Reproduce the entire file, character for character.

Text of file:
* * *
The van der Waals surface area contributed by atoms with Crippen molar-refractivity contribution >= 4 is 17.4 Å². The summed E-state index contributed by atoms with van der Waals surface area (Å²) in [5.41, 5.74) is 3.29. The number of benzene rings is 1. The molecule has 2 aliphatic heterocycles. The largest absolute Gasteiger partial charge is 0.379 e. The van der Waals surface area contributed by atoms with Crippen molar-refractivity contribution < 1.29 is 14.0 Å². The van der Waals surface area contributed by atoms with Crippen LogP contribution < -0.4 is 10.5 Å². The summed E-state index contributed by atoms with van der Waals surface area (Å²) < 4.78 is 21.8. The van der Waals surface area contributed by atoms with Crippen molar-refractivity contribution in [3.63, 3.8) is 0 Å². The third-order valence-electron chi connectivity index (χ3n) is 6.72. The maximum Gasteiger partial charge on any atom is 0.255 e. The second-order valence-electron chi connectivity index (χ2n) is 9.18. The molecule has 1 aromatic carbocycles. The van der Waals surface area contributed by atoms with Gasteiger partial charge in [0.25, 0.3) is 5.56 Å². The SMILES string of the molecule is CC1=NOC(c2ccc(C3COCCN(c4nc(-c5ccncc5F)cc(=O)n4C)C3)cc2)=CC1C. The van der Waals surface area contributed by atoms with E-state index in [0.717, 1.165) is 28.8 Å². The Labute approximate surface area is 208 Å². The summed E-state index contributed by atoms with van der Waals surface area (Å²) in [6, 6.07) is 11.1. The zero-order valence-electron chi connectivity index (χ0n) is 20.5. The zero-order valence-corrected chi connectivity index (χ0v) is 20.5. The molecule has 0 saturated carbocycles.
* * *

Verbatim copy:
The van der Waals surface area contributed by atoms with Crippen molar-refractivity contribution >= 4 is 17.4 Å². The summed E-state index contributed by atoms with van der Waals surface area (Å²) in [5.41, 5.74) is 3.29. The number of benzene rings is 1. The molecule has 2 aliphatic heterocycles. The largest absolute Gasteiger partial charge is 0.379 e. The van der Waals surface area contributed by atoms with Crippen molar-refractivity contribution < 1.29 is 14.0 Å². The van der Waals surface area contributed by atoms with Crippen LogP contribution < -0.4 is 10.5 Å². The summed E-state index contributed by atoms with van der Waals surface area (Å²) < 4.78 is 21.8. The van der Waals surface area contributed by atoms with Crippen molar-refractivity contribution in [3.63, 3.8) is 0 Å². The third-order valence-electron chi connectivity index (χ3n) is 6.72. The maximum Gasteiger partial charge on any atom is 0.255 e. The second-order valence-electron chi connectivity index (χ2n) is 9.18. The molecule has 1 aromatic carbocycles. The van der Waals surface area contributed by atoms with Gasteiger partial charge in [0.25, 0.3) is 5.56 Å². The SMILES string of the molecule is CC1=NOC(c2ccc(C3COCCN(c4nc(-c5ccncc5F)cc(=O)n4C)C3)cc2)=CC1C. The van der Waals surface area contributed by atoms with E-state index in [0.717, 1.165) is 28.8 Å². The Labute approximate surface area is 208 Å². The summed E-state index contributed by atoms with van der Waals surface area (Å²) in [6, 6.07) is 11.1. The zero-order valence-electron chi connectivity index (χ0n) is 20.5. The zero-order valence-corrected chi connectivity index (χ0v) is 20.5. The molecule has 0 saturated carbocycles.